The results presented in the first study show an overall increase in coping resources as measured by the Coping Resources Inventory (CRI) among women with breast cancer after taking part in the art therapy intervention. Significant differences were seen between the study group and the control group in the total score on the second occasion and in the social domain on the second and third occasions.

The second study reports results of the art therapy intervention, with regard to quality of life aspects as measured by the instruments WHOQOL-BREF and EORTC QLQ-BR23, at baseline (start of radiotherapy) and two and six months later. Significant increases in total health, total quality of life, physical health and psychological health were found in the art therapy group compared to the control group. A significant positive difference was also found within the intervention group, concerning future perspectives, body image and systemic therapy side effects.

The third study builds on previous quantitative results, drawing on gender theories and, taking a discursive approach in analyzing the women’s use of interpretative repertoires in diaries and interviews. The results show a connection between participation in art therapy, talking about protecting one’s own boundaries, and scoring higher on the CRI compared to the control group. A connection between the control group, repertoire conflicts, and lower scores on the CRI was also found.

The fourth study presents further knowledge about women’s trajectories, in art therapy, towards helpful management of restraining boundaries. We were inspired by discursive psychology and the analytic concept of subject position. The result shows that art therapy helped women to get access to subject positions that enabled them to protect and strengthen their boundaries and put forward their own needs.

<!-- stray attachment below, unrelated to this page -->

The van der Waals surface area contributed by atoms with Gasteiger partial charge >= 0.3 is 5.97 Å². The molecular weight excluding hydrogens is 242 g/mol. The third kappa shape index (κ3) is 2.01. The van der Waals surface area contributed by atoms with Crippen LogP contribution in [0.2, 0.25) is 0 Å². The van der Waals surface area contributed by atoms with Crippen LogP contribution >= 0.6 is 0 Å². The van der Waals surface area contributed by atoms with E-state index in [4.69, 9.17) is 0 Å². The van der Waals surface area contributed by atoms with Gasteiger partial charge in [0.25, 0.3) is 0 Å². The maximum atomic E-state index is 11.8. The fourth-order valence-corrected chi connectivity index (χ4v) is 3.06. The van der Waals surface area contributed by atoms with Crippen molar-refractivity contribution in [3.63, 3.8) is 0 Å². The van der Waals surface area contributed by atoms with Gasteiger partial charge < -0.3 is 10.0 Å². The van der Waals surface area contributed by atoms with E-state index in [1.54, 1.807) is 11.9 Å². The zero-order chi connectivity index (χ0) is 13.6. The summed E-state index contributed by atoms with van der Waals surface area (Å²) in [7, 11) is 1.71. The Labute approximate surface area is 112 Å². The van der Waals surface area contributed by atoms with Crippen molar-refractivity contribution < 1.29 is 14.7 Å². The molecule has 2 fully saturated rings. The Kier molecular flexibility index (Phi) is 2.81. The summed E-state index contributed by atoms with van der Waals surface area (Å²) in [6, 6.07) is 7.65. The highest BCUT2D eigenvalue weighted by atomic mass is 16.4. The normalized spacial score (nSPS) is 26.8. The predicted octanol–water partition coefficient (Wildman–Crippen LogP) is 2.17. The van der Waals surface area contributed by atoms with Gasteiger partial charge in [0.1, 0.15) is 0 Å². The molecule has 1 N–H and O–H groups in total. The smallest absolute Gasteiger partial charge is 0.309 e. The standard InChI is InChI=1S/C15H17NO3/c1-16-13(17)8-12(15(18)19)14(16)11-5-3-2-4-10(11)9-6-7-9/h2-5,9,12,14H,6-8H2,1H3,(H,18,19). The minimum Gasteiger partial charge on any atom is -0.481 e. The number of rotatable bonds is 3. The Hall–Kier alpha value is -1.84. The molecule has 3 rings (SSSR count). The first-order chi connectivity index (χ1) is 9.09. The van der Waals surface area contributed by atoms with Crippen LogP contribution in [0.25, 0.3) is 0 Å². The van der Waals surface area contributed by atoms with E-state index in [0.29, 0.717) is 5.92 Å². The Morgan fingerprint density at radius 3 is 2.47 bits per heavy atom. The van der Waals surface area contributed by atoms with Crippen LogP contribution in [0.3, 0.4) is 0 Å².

Taken together, the results from all four studies support art therapy as a valuable complement in oncology care and rehabilitation of women with primary breast cancer in similar contexts.

Place, publisher, year, edition, pages
Umeå: Omvårdnad, 2007. 67 p.
Series
Umeå University medical dissertations, ISSN 0346-6612 ; 1111
Keyword
Art therapy, breast cancer, caring, coping resources, Coping Resources Inventory, diary, discursive psychology, EORTC QLQ BR23, gender, interviews, quality of life
National Category
Nursing
Identifiers
urn:nbn:se:umu:diva-1429 (URN)978-91-7264-382-6 (ISBN)
Public defence
2007-11-30, Aulan, Vårdvetarhuset, Umeå universitet, 90187 Umeå, 09:00 (English)
Opponent
Supervisors
Available from: 2007-11-13 Created: 2007-11-13 Last updated: 2009-04-08Bibliographically approved
2. What do you see?: studies on time-limited psychodynamic art psychotherapy
Open this publication in new window or tab >>What do you see?: studies on time-limited psychodynamic art psychotherapy
2008 (English)Doctoral thesis, comprehensive summary (Other academic)
Abstract [en]

The main purpose of this thesis is to explore experiences of two different psychological interventions based on art psychotherapy in women with a psychological or physical illness. The two interventions are art psychotherapy and art therapy. The difference between these two interventions is that the art therapist works with the transference in art psychotherapy but not in art therapy. The thesis consists of two studies of art psychotherapy: An art psychotherapy intervention is evaluated in Study 1 (papers III and V) which examines a group of patients diagnosed with depression and Study 2 (paper II) which examines experiences in a group of six patients diagnosed with vulva vestibulitis. An art therapy intervention is evaluated in the third study (papers I and IV); where experiences in patients diagnosed with breast cancer are examined.